Closer to home, Joseph Brooker has called for cultural contextual analyses that ‘pursue a more intensive, historically informed understanding of O’Nolan’ in ‘juxtaposition with his peers’ such as Denis Devlin, Brian Coffey, Niall Sheridan, and Niall Montgomery.37 Brooker’s own work on O’Nolan and Patrick Kavanagh has lead the way, and recent years have seen new intertextual and comparative readings of O’Nolan with Máirtín Ó Cadhain, Seán Ó Ríordáin, James Stephens, Brendan Behan, and Anthony Cronin, among others.38 New light has been shed, too, on O’Nolan’s position as specifically mid-century writer (the post-Emergency and pre-Lemass years having long constituted something of a critical gap in the metanarrative of Irish studies). Works such as Anna Teekell’s Emergency Writing: Irish Literature, Neutrality, and the Second World War (2018) and Caleb Wood Richardson’s Smyllie’s Ireland: Protestants, Independence, and the Man Who Ran the Irish Times (2019) demonstrate the value and potential of reading the author less as the lonely pioneer of postmodern forms, than as a part of a particular, historically situated network of artists and institutions.39 Closer to home still, a notable development in this area is the resituation of O’Nolan within his own family of writers, with Ian Ó Caoimh, for instance, casting much-needed light on O’Nolan’s writerly relation with his brothers Ciarán and Caoimhín, and Fionntán de Brún and Antain Mag Shamhráin’s 2019 collection on the life and work of the broader Ó Nualláin clan exploring the question of a family style.40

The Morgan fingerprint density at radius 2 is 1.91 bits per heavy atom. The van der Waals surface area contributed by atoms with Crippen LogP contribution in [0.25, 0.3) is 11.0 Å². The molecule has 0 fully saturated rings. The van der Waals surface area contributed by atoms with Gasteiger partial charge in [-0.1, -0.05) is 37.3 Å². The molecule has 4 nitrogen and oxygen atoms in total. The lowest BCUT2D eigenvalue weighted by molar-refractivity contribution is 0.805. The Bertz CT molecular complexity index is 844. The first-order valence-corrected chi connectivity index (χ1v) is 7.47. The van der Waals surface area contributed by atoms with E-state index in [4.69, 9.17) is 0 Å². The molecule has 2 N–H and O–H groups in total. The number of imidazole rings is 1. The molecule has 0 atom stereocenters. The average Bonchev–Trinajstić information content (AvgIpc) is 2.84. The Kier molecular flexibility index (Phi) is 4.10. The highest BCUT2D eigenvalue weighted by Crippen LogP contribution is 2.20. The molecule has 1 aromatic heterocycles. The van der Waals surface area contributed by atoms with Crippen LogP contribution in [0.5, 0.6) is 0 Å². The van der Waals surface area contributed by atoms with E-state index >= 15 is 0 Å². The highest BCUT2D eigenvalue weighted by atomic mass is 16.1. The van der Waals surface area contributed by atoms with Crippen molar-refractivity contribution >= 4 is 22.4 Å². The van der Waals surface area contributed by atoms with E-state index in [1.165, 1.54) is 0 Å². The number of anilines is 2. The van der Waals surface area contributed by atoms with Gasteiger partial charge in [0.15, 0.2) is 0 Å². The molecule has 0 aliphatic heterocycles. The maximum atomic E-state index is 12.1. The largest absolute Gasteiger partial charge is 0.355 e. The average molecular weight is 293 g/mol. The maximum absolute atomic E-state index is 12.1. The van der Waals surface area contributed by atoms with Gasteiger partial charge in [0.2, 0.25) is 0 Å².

This refined local perspective has gone hand-in-hand with increased critical attention to O’Nolan’s Irish-language writing, including a special issue of The Parish Review dedicated to the 75th anniversary of An Béal Bocht, guest-edited by Daniel Curran and Eimear Thornton.41 Adrian Naughton and Louis de Paor have returned to the young O’Nolan’s master’s thesis for a greater understanding of intersections of medieval Irish nature poetry and modernist thought in his aesthetic project42 – a avenue which has been further explored in Tobias Harris’s analysis of Bhark i bPrágrais, O’Nolan’s seldom discussed 1938 Irish-language parody of Joyce’s Finnegans Wake.43 Rather than marking his work as a purely parochial concern, these inquiries show O’Nolan to be central to the view, expressed by Barry McCrea, that the increasingly precarious position of minority languages in the early 20th century means that the choice to write and experiment in them should be understood as a distinctive form of literary modernism.44 Thus, O’Nolan’s bilingualism has come to be understood as essential to his innovations as a modernist writer – for instance, through exhaustive deep dives into single instalments, Catherine Flynn has shown how the early Irish-language Cruiskeen Lawn columns, amid wartime press censorship, employ the Irish language as a veil behind which to write covertly about obscure intersections of local and international politics.45 Elsewhere, Maria Kager has brought neurolinguistic and psycholinguistic tools to bear upon the connection between bilingual wordplay and comic creativity in O’Nolan’s writing, while Flore Coulouma applies the toolkit of ordinary language philosophy to O’Nolan’s representations of Ireland’s diglossia.46 What this work has enabled, even more importantly, is a greater awareness in Anglophone criticism of the excellent Irish-language scholarship that has been undertaken on O’Nolan’s Irish writing throughout the last decades.